President Barack Obama unabashedly reinforced his anti-business credentials in a recent interview with The Economist magazine. In so doing he illustrated that he has no grasp of the harm he has done to the economy and with that the middle class.
Obama told the magazine last week that American CEOs should just stop complaining about regulations and taxes.
"If you look at what's happened over the last four or five years, the folks who don't have a right to complain are the folks at the top," he said. "Oftentimes you'll hear some hedge fund manager say, 'Oh, he's just trying to stir class resentment.' No. Feel free to keep your house in the Hamptons and your corporate jet, etcetera. I'm not concerned about how you're living."
Except that he is. The president's remarks define him. No CEOs are complaining about not being able to keep their home or their corporate perks or their golf club membership. They are complaining about taxes and expansive new regulations under the Obama administration that have made it difficult to do business and create jobs.
There's the war on coal. There's the on-again, off-again business mandate under Obamacare. There's the 35 percent corporate tax rate - highest in the developed world. There's the president's opposition to tax relief that would allow U.S. companies to repatriate trillions in foreign earnings.
In fact the president's posture on corporate taxes is a great illustration of what CEOs have been talking about. Rather than reform the corporate tax code to bring U.S. rates in line with those of other industrialized nations, the president wants to build a sort of regulatory Berlin wall to prevent U.S. companies from reincorporating abroad to take advantage of lower tax rates.
Obama told The Economist, "I am concerned about making sure that we have a system in which the ordinary person who is working hard and is being responsible can get ahead."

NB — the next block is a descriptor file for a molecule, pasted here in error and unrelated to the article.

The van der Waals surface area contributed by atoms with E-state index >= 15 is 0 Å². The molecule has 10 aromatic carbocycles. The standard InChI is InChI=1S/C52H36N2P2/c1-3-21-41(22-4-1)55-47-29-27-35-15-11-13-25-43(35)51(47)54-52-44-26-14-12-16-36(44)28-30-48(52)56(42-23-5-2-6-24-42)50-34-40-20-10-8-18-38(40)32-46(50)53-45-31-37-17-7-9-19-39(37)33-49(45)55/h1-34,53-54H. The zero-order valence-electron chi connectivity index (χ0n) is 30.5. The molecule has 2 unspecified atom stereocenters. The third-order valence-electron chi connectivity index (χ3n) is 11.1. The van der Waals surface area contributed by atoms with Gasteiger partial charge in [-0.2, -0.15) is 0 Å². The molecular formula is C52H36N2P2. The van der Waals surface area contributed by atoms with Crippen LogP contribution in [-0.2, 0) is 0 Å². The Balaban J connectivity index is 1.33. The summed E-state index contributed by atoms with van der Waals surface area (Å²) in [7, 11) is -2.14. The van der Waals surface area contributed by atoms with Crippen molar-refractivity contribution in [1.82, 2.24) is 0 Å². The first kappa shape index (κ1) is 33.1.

If so, he is failing miserably. The New York Times reported last month that the typical middle class household is now worth more than one-third less than it was in 2003. Further, virtually all of that decline has occurred since 2007, shortly before Obama took office, and has continued throughout his tenure.
The president has also presided over the most anemic economic recovery on record. Participation in the workforce has fallen to 35-year lows as unemployed Americans gave up looking for work and left the workforce. This is the product of an economy in which corporations by and large have been afraid to hire and afraid to invest because of tax and regulatory uncertainty.
The president's demonizing of corporate CEOs is salt in the wound, and it only reinforces their reluctance to take entrepreneurial risks while this president is in office. We'll also note the hypocrisy of Obama's contempt for CEOs, since - whether he admits it or not - he is one, and he's quick to avail himself of the perks of that office.
Corporate jets? Obama has the best in the world. Ritzy vacations? Obama prefers Hawaii. And as the New York Post recently noted, since his re-election, while Russia has carved off slices of Ukraine and the Mideast has erupted in flames - CEO Obama has played 81 rounds of golf and attended 75 fundraisers (as of July 26).
Are those the actions of a true champion of the middle class? Far from it, and that's why the middle class continues to struggle while Obama tells job creators to quit complaining.